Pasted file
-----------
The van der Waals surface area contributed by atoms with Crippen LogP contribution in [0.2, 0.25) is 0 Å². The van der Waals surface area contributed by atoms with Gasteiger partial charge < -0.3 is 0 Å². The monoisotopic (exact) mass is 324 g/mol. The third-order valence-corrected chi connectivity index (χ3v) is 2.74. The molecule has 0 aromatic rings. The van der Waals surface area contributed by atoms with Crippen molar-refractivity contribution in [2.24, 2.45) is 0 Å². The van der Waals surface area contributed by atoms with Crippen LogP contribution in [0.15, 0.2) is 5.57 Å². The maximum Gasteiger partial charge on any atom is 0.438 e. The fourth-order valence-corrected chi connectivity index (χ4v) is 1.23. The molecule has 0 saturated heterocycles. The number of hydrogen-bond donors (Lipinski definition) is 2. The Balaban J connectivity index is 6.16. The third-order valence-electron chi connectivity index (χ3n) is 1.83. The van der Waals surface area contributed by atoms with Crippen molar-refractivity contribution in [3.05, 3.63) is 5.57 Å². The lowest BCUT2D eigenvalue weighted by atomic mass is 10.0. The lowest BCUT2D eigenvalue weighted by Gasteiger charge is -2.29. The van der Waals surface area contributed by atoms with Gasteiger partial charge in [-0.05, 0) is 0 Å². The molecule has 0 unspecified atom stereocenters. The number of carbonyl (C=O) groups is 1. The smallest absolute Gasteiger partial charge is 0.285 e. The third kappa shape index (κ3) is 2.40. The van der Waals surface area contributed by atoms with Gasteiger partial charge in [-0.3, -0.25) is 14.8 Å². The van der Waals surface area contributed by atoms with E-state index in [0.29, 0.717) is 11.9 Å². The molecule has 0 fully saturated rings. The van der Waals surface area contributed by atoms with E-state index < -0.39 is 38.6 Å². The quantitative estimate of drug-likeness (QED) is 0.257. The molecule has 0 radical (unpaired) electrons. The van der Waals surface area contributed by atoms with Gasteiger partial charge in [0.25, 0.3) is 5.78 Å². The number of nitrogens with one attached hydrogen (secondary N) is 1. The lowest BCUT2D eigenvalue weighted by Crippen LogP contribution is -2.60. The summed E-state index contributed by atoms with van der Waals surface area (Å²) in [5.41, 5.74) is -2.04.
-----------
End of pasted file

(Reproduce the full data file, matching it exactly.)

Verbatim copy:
The van der Waals surface area contributed by atoms with Crippen LogP contribution in [0.2, 0.25) is 0 Å². The van der Waals surface area contributed by atoms with Gasteiger partial charge < -0.3 is 0 Å². The monoisotopic (exact) mass is 324 g/mol. The third-order valence-corrected chi connectivity index (χ3v) is 2.74. The molecule has 0 aromatic rings. The van der Waals surface area contributed by atoms with Crippen molar-refractivity contribution in [2.24, 2.45) is 0 Å². The van der Waals surface area contributed by atoms with Crippen LogP contribution in [0.15, 0.2) is 5.57 Å². The maximum Gasteiger partial charge on any atom is 0.438 e. The fourth-order valence-corrected chi connectivity index (χ4v) is 1.23. The molecule has 0 saturated heterocycles. The number of hydrogen-bond donors (Lipinski definition) is 2. The Balaban J connectivity index is 6.16. The third-order valence-electron chi connectivity index (χ3n) is 1.83. The van der Waals surface area contributed by atoms with Crippen molar-refractivity contribution in [3.05, 3.63) is 5.57 Å². The lowest BCUT2D eigenvalue weighted by atomic mass is 10.0. The lowest BCUT2D eigenvalue weighted by Gasteiger charge is -2.29. The van der Waals surface area contributed by atoms with Gasteiger partial charge in [-0.05, 0) is 0 Å². The molecule has 0 unspecified atom stereocenters. The number of carbonyl (C=O) groups is 1. The smallest absolute Gasteiger partial charge is 0.285 e. The third kappa shape index (κ3) is 2.40. The van der Waals surface area contributed by atoms with Gasteiger partial charge in [-0.3, -0.25) is 14.8 Å². The van der Waals surface area contributed by atoms with E-state index in [0.29, 0.717) is 11.9 Å². The molecule has 0 fully saturated rings. The van der Waals surface area contributed by atoms with E-state index < -0.39 is 38.6 Å². The quantitative estimate of drug-likeness (QED) is 0.257. The molecule has 0 radical (unpaired) electrons. The van der Waals surface area contributed by atoms with Gasteiger partial charge in [0.25, 0.3) is 5.78 Å². The number of nitrogens with one attached hydrogen (secondary N) is 1. The lowest BCUT2D eigenvalue weighted by Crippen LogP contribution is -2.60. The summed E-state index contributed by atoms with van der Waals surface area (Å²) in [5.41, 5.74) is -2.04.